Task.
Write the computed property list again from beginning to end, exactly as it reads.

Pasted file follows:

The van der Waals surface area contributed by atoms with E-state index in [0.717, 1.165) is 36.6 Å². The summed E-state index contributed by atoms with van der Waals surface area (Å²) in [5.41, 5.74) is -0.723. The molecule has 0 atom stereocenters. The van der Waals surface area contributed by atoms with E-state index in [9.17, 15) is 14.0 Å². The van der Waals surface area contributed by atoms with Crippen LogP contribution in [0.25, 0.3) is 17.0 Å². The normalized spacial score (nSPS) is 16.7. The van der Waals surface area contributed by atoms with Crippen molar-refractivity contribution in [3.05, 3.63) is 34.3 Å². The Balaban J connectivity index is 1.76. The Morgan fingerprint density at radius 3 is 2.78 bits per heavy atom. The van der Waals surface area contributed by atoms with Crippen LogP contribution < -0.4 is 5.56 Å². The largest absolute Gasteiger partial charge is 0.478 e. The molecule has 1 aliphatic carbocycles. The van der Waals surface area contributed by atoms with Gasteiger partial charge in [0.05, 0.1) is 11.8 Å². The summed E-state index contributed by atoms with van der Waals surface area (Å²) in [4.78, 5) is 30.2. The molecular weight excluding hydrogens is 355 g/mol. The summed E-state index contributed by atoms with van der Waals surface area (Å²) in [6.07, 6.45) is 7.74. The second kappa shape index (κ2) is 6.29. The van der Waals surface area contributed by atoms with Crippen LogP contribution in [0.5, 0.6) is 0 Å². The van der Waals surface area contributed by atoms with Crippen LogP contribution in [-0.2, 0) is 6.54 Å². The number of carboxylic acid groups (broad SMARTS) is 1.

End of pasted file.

The van der Waals surface area contributed by atoms with E-state index in [0.717, 1.165) is 36.6 Å². The summed E-state index contributed by atoms with van der Waals surface area (Å²) in [5.41, 5.74) is -0.723. The molecule has 0 atom stereocenters. The van der Waals surface area contributed by atoms with E-state index in [9.17, 15) is 14.0 Å². The van der Waals surface area contributed by atoms with Crippen LogP contribution in [0.25, 0.3) is 17.0 Å². The normalized spacial score (nSPS) is 16.7. The van der Waals surface area contributed by atoms with Crippen molar-refractivity contribution in [3.05, 3.63) is 34.3 Å². The Balaban J connectivity index is 1.76. The Morgan fingerprint density at radius 3 is 2.78 bits per heavy atom. The van der Waals surface area contributed by atoms with Crippen LogP contribution < -0.4 is 5.56 Å². The largest absolute Gasteiger partial charge is 0.478 e. The molecule has 1 aliphatic carbocycles. The van der Waals surface area contributed by atoms with Gasteiger partial charge in [0.05, 0.1) is 11.8 Å². The summed E-state index contributed by atoms with van der Waals surface area (Å²) in [4.78, 5) is 30.2. The molecular weight excluding hydrogens is 355 g/mol. The summed E-state index contributed by atoms with van der Waals surface area (Å²) in [6.07, 6.45) is 7.74. The second kappa shape index (κ2) is 6.29. The van der Waals surface area contributed by atoms with Crippen LogP contribution in [0.5, 0.6) is 0 Å². The van der Waals surface area contributed by atoms with Crippen LogP contribution in [-0.2, 0) is 6.54 Å². The number of carboxylic acid groups (broad SMARTS) is 1.